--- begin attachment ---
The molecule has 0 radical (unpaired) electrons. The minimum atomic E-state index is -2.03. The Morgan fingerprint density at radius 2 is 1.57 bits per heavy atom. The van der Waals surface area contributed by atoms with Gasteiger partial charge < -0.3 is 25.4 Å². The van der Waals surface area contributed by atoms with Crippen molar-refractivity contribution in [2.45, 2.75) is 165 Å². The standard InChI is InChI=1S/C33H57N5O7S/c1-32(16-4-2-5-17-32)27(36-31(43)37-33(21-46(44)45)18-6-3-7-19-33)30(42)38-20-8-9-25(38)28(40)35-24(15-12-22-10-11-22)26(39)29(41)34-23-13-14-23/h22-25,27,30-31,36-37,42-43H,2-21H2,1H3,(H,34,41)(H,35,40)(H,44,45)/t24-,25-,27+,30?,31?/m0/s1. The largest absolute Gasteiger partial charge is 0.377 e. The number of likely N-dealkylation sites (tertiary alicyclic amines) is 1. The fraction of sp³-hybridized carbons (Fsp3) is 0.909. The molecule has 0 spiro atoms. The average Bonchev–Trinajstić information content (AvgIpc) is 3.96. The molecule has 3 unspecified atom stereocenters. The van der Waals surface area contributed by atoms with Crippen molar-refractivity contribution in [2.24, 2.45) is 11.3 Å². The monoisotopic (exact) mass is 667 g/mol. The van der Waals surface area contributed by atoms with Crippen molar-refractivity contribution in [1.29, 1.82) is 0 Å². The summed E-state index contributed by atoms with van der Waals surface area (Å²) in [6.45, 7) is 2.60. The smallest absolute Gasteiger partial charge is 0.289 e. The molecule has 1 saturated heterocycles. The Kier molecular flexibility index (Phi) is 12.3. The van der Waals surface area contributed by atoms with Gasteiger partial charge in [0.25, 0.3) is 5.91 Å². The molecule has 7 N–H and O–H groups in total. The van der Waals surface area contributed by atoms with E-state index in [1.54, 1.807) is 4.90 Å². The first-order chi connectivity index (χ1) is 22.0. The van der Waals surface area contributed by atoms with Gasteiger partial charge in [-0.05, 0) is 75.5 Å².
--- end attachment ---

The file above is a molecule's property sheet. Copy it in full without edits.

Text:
The molecule has 0 radical (unpaired) electrons. The minimum atomic E-state index is -2.03. The Morgan fingerprint density at radius 2 is 1.57 bits per heavy atom. The van der Waals surface area contributed by atoms with Gasteiger partial charge < -0.3 is 25.4 Å². The van der Waals surface area contributed by atoms with Crippen molar-refractivity contribution in [2.45, 2.75) is 165 Å². The standard InChI is InChI=1S/C33H57N5O7S/c1-32(16-4-2-5-17-32)27(36-31(43)37-33(21-46(44)45)18-6-3-7-19-33)30(42)38-20-8-9-25(38)28(40)35-24(15-12-22-10-11-22)26(39)29(41)34-23-13-14-23/h22-25,27,30-31,36-37,42-43H,2-21H2,1H3,(H,34,41)(H,35,40)(H,44,45)/t24-,25-,27+,30?,31?/m0/s1. The largest absolute Gasteiger partial charge is 0.377 e. The number of likely N-dealkylation sites (tertiary alicyclic amines) is 1. The fraction of sp³-hybridized carbons (Fsp3) is 0.909. The molecule has 0 spiro atoms. The average Bonchev–Trinajstić information content (AvgIpc) is 3.96. The molecule has 3 unspecified atom stereocenters. The van der Waals surface area contributed by atoms with Crippen molar-refractivity contribution in [2.24, 2.45) is 11.3 Å². The monoisotopic (exact) mass is 667 g/mol. The van der Waals surface area contributed by atoms with Crippen molar-refractivity contribution in [1.29, 1.82) is 0 Å². The summed E-state index contributed by atoms with van der Waals surface area (Å²) in [6.45, 7) is 2.60. The smallest absolute Gasteiger partial charge is 0.289 e. The molecule has 1 saturated heterocycles. The Kier molecular flexibility index (Phi) is 12.3. The van der Waals surface area contributed by atoms with Gasteiger partial charge in [0.25, 0.3) is 5.91 Å². The molecule has 7 N–H and O–H groups in total. The van der Waals surface area contributed by atoms with E-state index in [1.54, 1.807) is 4.90 Å². The first-order chi connectivity index (χ1) is 22.0. The van der Waals surface area contributed by atoms with Gasteiger partial charge in [-0.05, 0) is 75.5 Å².